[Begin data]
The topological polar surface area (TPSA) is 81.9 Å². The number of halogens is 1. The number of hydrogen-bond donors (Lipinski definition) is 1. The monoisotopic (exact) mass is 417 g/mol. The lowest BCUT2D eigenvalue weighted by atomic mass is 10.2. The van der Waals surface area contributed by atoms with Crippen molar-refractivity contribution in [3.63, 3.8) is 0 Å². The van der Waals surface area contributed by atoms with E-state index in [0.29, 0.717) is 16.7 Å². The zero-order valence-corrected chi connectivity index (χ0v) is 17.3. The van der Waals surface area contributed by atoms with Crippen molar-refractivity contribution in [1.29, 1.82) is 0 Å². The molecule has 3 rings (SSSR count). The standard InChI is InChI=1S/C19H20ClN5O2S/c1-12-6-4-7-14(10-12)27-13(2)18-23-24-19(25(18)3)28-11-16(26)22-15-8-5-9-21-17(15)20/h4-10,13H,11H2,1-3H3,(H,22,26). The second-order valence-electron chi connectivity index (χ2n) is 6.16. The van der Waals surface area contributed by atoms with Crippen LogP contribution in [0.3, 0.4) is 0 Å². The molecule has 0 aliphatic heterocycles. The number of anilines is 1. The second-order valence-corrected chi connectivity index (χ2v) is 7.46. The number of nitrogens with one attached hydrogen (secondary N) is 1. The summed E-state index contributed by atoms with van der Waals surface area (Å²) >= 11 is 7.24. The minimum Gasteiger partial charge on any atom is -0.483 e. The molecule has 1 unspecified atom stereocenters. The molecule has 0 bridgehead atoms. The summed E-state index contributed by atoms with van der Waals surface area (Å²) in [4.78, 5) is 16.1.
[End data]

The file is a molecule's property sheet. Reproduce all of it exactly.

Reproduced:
The topological polar surface area (TPSA) is 81.9 Å². The number of halogens is 1. The number of hydrogen-bond donors (Lipinski definition) is 1. The monoisotopic (exact) mass is 417 g/mol. The lowest BCUT2D eigenvalue weighted by atomic mass is 10.2. The van der Waals surface area contributed by atoms with Crippen molar-refractivity contribution in [3.63, 3.8) is 0 Å². The van der Waals surface area contributed by atoms with E-state index in [0.29, 0.717) is 16.7 Å². The zero-order valence-corrected chi connectivity index (χ0v) is 17.3. The van der Waals surface area contributed by atoms with Crippen molar-refractivity contribution in [1.29, 1.82) is 0 Å². The molecule has 3 rings (SSSR count). The standard InChI is InChI=1S/C19H20ClN5O2S/c1-12-6-4-7-14(10-12)27-13(2)18-23-24-19(25(18)3)28-11-16(26)22-15-8-5-9-21-17(15)20/h4-10,13H,11H2,1-3H3,(H,22,26). The second-order valence-electron chi connectivity index (χ2n) is 6.16. The van der Waals surface area contributed by atoms with Crippen LogP contribution in [0.3, 0.4) is 0 Å². The molecule has 0 aliphatic heterocycles. The number of anilines is 1. The second-order valence-corrected chi connectivity index (χ2v) is 7.46. The number of nitrogens with one attached hydrogen (secondary N) is 1. The summed E-state index contributed by atoms with van der Waals surface area (Å²) >= 11 is 7.24. The minimum Gasteiger partial charge on any atom is -0.483 e. The molecule has 1 unspecified atom stereocenters. The molecule has 0 bridgehead atoms. The summed E-state index contributed by atoms with van der Waals surface area (Å²) in [4.78, 5) is 16.1.